Online Travel Companies Ordered to Pay Hawai’i Taxes
A ruling in the Hawai’i Supreme Court Tuesday means that nine travel companies that operate businesses online, including Expedia, Orbitz, Priceline, and Travelocity, owe the State of Hawai’i tens of millions of dollars in back taxes for selling local hotel rooms on the internet.
“The landmark ruling is the first time the Supreme Court ruled that online commerce may be just as subject to pay general excise taxes as local brick-and-mortar businesses,” Attorney General Doug Chin said. “It is the result of years of effort by the Attorney General’s office to collect state taxes from national companies who profited from selling Hawai’i hotel rooms.”
State tax department officials say they issued GE tax and TAT assessments in 2010 against the online travel companies for back taxes retroactive to 2000. The online companies refused to pay the taxes. Part of the online travel companies’ argument against the payment was that the revenue generate from Hawai’i hotel sales did not occur in the State of Hawai’i.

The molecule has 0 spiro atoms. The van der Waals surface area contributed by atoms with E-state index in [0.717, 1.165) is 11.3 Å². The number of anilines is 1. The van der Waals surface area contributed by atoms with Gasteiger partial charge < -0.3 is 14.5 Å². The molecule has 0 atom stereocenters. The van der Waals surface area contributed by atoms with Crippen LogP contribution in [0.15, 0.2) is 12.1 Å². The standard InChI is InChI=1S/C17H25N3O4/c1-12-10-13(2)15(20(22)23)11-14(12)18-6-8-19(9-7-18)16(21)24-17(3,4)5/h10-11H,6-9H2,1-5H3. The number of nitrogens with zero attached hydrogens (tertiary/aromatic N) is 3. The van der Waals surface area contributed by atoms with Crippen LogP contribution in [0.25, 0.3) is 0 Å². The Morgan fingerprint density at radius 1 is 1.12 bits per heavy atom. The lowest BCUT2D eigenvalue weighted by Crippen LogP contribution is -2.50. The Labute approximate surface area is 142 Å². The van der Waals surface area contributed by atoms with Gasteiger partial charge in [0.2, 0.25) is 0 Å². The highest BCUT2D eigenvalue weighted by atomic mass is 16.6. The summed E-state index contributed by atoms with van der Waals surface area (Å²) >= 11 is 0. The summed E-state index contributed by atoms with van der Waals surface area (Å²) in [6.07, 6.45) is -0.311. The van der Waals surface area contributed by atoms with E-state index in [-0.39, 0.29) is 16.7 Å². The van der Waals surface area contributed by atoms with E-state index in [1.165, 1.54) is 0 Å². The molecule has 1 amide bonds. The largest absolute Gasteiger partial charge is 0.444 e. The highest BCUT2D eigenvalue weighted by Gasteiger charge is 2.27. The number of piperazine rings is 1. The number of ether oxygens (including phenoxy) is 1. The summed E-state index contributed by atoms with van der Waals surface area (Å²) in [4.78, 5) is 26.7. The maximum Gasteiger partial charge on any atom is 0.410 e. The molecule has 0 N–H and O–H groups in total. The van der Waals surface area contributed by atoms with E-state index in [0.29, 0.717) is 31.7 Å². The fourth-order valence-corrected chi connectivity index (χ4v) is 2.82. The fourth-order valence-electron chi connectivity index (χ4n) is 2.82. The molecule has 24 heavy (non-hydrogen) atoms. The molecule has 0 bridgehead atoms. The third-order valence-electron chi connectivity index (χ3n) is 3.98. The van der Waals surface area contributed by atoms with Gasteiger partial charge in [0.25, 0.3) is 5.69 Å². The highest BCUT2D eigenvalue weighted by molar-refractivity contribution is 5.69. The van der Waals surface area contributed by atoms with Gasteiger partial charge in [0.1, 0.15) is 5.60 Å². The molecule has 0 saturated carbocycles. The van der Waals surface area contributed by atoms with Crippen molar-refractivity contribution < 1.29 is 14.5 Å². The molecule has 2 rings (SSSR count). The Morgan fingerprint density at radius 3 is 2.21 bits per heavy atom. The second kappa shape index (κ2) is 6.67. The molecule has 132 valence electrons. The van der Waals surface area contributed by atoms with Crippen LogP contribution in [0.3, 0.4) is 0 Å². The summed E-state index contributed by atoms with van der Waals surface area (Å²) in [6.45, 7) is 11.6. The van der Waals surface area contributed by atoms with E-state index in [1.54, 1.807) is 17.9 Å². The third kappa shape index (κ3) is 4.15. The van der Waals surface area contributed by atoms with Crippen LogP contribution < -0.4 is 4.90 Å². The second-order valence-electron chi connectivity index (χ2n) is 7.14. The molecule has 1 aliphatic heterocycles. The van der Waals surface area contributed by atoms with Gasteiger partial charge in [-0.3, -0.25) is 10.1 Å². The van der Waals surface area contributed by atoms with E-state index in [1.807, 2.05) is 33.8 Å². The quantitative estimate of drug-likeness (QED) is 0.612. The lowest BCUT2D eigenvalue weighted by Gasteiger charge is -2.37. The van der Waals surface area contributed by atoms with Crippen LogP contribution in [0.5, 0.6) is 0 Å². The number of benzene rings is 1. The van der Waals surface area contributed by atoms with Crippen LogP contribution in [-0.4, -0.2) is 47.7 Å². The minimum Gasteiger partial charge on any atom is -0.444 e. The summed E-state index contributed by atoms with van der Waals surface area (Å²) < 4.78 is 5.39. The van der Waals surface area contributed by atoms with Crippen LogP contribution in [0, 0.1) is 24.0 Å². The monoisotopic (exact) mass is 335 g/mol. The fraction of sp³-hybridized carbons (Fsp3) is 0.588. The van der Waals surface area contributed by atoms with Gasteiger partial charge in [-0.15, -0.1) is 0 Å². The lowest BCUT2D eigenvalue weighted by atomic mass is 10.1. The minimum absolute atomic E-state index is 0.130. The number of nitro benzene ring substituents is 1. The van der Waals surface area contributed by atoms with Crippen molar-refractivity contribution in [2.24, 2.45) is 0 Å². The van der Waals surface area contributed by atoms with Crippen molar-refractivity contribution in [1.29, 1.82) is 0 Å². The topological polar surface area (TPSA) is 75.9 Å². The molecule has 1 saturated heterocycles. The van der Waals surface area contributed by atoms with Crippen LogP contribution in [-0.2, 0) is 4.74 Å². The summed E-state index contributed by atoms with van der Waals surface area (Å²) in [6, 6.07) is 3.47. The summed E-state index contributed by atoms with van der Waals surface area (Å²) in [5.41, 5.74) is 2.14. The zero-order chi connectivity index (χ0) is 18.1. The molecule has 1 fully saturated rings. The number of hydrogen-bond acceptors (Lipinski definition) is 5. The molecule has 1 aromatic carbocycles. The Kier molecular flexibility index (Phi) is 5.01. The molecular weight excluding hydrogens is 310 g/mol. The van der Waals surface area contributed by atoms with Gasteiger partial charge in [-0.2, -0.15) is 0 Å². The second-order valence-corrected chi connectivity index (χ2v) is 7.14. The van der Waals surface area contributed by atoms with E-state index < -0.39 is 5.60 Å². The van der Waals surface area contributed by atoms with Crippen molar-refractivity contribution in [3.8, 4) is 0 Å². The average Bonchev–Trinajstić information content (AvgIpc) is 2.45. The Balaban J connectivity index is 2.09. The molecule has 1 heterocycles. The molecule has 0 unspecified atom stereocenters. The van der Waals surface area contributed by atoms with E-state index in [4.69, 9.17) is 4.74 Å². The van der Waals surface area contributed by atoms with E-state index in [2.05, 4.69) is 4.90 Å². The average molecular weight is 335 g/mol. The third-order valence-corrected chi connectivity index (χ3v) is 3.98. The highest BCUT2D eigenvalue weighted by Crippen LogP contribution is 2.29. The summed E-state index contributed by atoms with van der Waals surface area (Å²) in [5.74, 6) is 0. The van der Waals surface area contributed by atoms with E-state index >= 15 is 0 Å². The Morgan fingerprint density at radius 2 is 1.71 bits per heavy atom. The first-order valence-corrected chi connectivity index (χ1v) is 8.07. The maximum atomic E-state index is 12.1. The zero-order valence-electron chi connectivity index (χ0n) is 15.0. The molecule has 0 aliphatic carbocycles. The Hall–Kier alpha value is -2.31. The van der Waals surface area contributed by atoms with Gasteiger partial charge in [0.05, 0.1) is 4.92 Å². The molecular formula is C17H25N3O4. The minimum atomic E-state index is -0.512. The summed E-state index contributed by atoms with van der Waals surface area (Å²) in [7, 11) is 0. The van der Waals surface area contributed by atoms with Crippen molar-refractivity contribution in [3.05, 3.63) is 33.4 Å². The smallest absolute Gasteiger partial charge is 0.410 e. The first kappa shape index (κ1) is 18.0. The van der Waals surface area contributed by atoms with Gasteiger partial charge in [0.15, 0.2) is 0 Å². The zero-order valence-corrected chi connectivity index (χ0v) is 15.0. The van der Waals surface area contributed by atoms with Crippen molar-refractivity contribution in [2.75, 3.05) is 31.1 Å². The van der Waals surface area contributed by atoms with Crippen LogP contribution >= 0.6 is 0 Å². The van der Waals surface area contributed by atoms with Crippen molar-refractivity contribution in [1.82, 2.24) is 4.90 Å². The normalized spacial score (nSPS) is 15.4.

As part of Tuesday’s ruling, the Supreme Court said that the general excise tax applies to “virtually any economic activity imaginable.” Even without a physical presence in Hawai’i, the Supreme Court said that the online companies “were not passive sellers of services to Hawai’i consumers.”
The Court said: “It is clear the occupancy rights that these companies are selling to transients are wholly consumable and only consumable in Hawai’i. Even though an online travel company’s agreement with a transient may take place outside of Hawai’i, the agreement is effected with the intent that performance would occur entirely in Hawai’i”
The Tax Appeal Court’s judgment on Tuesday will uphold the State’s assessment of penalties and interest against the online travel companies who have failed to file tax returns and who have refused to pay general excise tax for a period lasting from 2000 through 2011.
“The amount of taxes, penalties, and interest owed by these online travel companies will be substantial, up to tens of millions of dollars,” Deputy Attorney General Hugh Jones, who has been the lead state attorney in the litigation since 2010, said.
Chin said that based on the ruling, online travel companies need to pay GE taxes to the State of Hawai’i, for the past, to the present, and into the future. “It’s a privilege to do business in Hawai’i. Bottom line, these online travel companies derived substantial revenues from the sale of Hawai’i hotel rooms and they need to pay their fair share.”